“As with all the designs from my book, Icelandic Knitting Using Rose Patterns (Search Press 2008), this tea cozy is inspired by old Icelandic insoles worn in soft fish skin or sheepskin shoes. It is, in fact, constructed exactly like a pair of inserts except there is one tip missing and a striped cap, knitted in the round, is added as the lid. You will find excerpts from my book along with the instructions.
The tea cozy is knitted in garter stitch, as most inserts were; this ensured that a great deal of air was captured between the stitches, which made them warmer. Tea-cozy has thus excellent isolative qualities that will keep the tea hot but also cold during hot summer days. It is decorated with typical rose patterns found in Sunday-best inserts while the stripes refer to the striped inserts that were worn every day. Rose patterns are knitted using an Old Icelandic technique that was almost lost: intarsia on a garter stitch background.
“In the days where the inserts were in common use, no yarn could be wasted. “Left-over yarn was highly suitable for knitting inserts, you could even make use of the short ends of a skein”, said Sigurður Egilsson (born 1892).”
In the spirit of the old inserts and to go with the hot or iced tea, here is a recipe for traditional Icelandic pancakes, called lummur, main ingredient being whatever is left of the morning’s oatmeal porridge. Rice pudding will also do.
An Icelandic truck driver gave me the recipe.
An Icelandic truck driver while working on a tour gave me the recipe. It was rather succinct: you just blend a little bit of everything altogether, he said.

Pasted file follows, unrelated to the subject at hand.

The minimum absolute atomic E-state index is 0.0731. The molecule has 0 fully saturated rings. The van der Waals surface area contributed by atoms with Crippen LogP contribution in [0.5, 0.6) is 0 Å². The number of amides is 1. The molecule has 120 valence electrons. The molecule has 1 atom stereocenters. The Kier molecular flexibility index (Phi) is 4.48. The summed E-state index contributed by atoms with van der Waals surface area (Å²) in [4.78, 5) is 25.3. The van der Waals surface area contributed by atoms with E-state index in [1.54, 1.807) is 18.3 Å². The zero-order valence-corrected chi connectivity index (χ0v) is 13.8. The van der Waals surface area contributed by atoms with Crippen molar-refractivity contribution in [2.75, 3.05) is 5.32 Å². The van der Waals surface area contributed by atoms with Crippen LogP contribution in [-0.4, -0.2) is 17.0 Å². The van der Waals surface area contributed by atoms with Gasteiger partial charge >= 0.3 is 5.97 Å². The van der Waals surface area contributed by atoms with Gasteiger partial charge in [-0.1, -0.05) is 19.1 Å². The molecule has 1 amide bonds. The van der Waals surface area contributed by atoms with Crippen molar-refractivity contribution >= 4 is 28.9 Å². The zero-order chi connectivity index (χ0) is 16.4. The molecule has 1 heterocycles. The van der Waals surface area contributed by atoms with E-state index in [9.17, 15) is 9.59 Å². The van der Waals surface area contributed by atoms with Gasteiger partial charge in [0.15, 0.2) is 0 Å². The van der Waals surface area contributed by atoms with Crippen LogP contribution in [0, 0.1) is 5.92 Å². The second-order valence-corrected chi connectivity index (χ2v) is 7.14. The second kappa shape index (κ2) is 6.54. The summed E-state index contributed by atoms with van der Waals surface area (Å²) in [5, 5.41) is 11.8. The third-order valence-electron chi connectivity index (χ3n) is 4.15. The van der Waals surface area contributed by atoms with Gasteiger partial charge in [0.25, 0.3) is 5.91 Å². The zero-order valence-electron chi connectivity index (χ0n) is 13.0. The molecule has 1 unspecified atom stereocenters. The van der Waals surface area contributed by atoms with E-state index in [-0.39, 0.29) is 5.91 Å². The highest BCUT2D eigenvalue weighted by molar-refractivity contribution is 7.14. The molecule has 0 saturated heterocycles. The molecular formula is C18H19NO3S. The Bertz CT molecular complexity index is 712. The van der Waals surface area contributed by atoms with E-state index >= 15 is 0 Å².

Here is the recipe I came up later with: mix together about 3 cups oatmeal porridge (or 1 cup oatmeal soaked in 1 cup milk/water overnight), about 2 tablespoons of flour, 1 egg, a little salt, sugar optional and to taste. Add milk until the batter is reasonably thick to pour. It is best with raisins as well, I think. Cook on a frying pan with a little bit of butter over medium heat. Using a tablespoon, pour batter in pan to form small round pancakes. Brown one side and turn to cook the other side. Recipe makes about 20-25 pancakes.”
Hélène Magnússon likes to put a new spin on old Icelandic knitting traditions. She enjoys designs with strong ties to Iceland and that tell a story. She is best known for her research into the traditional Icelandic intarsia that was mostly seen in knitted insoles in the past centuries. Her book, Icelandic knitting: using Rose Patterns is available in three languages. She is a French native but a true Icelandic knitter and has an Icelandic family. Hélène abandoned a law career in Paris for the love of Icelandic nature. She worked as a mountain guide for many years in Iceland and studied textile and fashion design at the Iceland Academy of the Arts. She is the head and designer behind The Icelandic Knitter.